Real estate investment trusts let investors pool their money to invest in commercial real estate. There are REITs that focus on apartment buildings, office properties, warehouses, shopping malls, and just about every other kind of commercial real estate.

REITs are great vehicles for passive real estate income. These companies must pay out at least 90% of their taxable income to shareholders. If they do, they avoid corporate income taxes.

There are also other publicly traded companies whose business revolves around real estate. Land developers like Howard Hughes Corporation are an obvious example, as are real-estate-adjacent businesses like Zillow and Realogy.

Another option is investing in companies that have other primary businesses but own a great deal of real estate. Macy’s is a good example, as the retailer has a huge real estate portfolio, including its flagship Manhattan location.

One new passive way to invest in real estate is through crowdfunding. Platforms such as Crowdstreet and RealtyMogul let investors pool their money to invest in a real estate deal.

For example, a developer may use crowdfunding to buy and renovate an apartment community with the goal of selling it for a profit. There are some downsides to crowdfunding, such as a lack of liquidity and reliance on a single asset for success. But the return potential can be quite high.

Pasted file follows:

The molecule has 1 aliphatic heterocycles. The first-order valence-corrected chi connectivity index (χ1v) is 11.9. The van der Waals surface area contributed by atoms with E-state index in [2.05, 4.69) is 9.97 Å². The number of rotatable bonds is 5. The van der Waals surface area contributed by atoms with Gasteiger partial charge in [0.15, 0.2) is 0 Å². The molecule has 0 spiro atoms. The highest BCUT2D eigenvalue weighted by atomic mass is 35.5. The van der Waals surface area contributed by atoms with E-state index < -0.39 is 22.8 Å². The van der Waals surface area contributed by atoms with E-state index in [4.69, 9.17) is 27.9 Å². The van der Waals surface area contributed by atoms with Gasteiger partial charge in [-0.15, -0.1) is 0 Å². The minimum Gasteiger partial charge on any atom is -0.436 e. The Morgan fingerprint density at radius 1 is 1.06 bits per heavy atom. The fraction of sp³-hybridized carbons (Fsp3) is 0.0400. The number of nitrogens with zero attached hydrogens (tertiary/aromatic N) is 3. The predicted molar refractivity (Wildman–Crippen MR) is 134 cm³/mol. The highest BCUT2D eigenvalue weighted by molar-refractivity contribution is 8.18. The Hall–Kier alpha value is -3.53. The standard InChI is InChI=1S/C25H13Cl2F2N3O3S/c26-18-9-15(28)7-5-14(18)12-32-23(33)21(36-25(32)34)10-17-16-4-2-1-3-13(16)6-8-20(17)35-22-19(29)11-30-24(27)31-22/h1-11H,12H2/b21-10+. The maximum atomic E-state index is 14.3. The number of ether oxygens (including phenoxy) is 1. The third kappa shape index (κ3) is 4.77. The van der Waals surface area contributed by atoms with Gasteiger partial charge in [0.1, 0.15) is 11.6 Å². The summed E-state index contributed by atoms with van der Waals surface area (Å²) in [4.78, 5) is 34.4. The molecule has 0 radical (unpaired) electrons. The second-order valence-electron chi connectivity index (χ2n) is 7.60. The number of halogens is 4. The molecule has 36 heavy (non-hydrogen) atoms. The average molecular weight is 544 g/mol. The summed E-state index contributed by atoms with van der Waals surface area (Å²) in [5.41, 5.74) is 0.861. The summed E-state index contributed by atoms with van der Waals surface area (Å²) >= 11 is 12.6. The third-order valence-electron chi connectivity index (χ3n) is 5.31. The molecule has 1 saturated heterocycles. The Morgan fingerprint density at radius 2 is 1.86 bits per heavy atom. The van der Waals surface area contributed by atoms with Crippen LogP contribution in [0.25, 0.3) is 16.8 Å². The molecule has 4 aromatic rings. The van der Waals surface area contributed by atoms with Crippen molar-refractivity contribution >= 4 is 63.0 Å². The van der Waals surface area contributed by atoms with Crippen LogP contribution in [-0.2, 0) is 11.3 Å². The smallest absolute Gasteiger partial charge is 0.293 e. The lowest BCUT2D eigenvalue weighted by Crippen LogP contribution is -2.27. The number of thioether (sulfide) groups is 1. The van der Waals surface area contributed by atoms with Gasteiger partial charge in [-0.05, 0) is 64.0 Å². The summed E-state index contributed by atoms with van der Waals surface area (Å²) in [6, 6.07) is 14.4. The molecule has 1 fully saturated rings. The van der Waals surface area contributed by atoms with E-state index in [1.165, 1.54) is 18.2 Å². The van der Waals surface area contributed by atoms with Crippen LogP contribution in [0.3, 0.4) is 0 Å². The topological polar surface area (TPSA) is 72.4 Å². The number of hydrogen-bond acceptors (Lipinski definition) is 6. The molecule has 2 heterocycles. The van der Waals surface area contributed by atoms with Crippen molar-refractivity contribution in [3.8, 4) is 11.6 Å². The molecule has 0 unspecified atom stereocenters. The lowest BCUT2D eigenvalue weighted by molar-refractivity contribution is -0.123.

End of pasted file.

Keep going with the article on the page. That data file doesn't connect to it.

Finally, you can also invest in real estate passively by partnering with other investors who want to take an active role. For example, one of my real estate investments is an LLC that I own jointly with two other investors. I’m the only one who is actively involved in the acquisition and operation of properties -- the other two don’t have any day-to-day involvement.

Benefits of passive real estate investing

There are a few good reasons to choose a passive approach to real estate investment. Here are a few notable ones:

  • You don’t really need to know what you’re doing to invest in real estate passively. You just need a basic understanding of investment analysis.
  • Passive real estate investing involves a shorter time commitment than active investing. For example, you'll spend less time comparing potential retail REITs than you’d spend managing a retail property you buy.